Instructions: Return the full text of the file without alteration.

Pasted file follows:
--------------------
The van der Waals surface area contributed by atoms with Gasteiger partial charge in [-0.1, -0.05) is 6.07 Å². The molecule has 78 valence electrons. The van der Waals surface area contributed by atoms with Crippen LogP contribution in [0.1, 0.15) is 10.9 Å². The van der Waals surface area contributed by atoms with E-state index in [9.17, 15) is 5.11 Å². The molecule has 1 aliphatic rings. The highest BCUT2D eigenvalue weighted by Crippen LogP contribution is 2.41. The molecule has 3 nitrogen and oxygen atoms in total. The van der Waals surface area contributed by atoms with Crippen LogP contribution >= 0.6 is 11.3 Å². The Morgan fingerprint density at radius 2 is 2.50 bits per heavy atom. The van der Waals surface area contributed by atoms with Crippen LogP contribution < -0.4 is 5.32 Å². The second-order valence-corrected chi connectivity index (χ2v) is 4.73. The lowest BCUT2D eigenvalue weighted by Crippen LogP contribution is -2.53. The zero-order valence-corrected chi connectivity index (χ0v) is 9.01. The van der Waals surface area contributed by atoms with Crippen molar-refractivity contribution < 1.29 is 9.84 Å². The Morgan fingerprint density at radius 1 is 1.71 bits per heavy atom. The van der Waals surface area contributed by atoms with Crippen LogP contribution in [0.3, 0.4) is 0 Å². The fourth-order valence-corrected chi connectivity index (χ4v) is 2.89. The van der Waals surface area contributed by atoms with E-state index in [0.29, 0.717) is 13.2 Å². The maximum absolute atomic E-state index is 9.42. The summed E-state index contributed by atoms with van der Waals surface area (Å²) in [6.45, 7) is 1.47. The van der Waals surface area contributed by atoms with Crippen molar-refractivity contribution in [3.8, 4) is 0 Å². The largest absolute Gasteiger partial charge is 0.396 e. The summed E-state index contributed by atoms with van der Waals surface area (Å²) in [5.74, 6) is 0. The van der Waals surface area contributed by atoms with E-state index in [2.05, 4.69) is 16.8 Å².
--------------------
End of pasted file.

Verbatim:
The van der Waals surface area contributed by atoms with Gasteiger partial charge in [-0.1, -0.05) is 6.07 Å². The molecule has 78 valence electrons. The van der Waals surface area contributed by atoms with Crippen LogP contribution in [0.1, 0.15) is 10.9 Å². The van der Waals surface area contributed by atoms with E-state index in [9.17, 15) is 5.11 Å². The molecule has 1 aliphatic rings. The highest BCUT2D eigenvalue weighted by Crippen LogP contribution is 2.41. The molecule has 3 nitrogen and oxygen atoms in total. The van der Waals surface area contributed by atoms with Crippen LogP contribution >= 0.6 is 11.3 Å². The Morgan fingerprint density at radius 2 is 2.50 bits per heavy atom. The van der Waals surface area contributed by atoms with Crippen LogP contribution < -0.4 is 5.32 Å². The second-order valence-corrected chi connectivity index (χ2v) is 4.73. The lowest BCUT2D eigenvalue weighted by Crippen LogP contribution is -2.53. The zero-order valence-corrected chi connectivity index (χ0v) is 9.01. The van der Waals surface area contributed by atoms with Crippen molar-refractivity contribution < 1.29 is 9.84 Å². The Morgan fingerprint density at radius 1 is 1.71 bits per heavy atom. The van der Waals surface area contributed by atoms with Crippen LogP contribution in [0.3, 0.4) is 0 Å². The fourth-order valence-corrected chi connectivity index (χ4v) is 2.89. The van der Waals surface area contributed by atoms with E-state index in [0.29, 0.717) is 13.2 Å². The maximum absolute atomic E-state index is 9.42. The summed E-state index contributed by atoms with van der Waals surface area (Å²) in [6.45, 7) is 1.47. The van der Waals surface area contributed by atoms with Crippen molar-refractivity contribution in [3.8, 4) is 0 Å². The largest absolute Gasteiger partial charge is 0.396 e. The summed E-state index contributed by atoms with van der Waals surface area (Å²) in [5.74, 6) is 0. The van der Waals surface area contributed by atoms with E-state index in [2.05, 4.69) is 16.8 Å².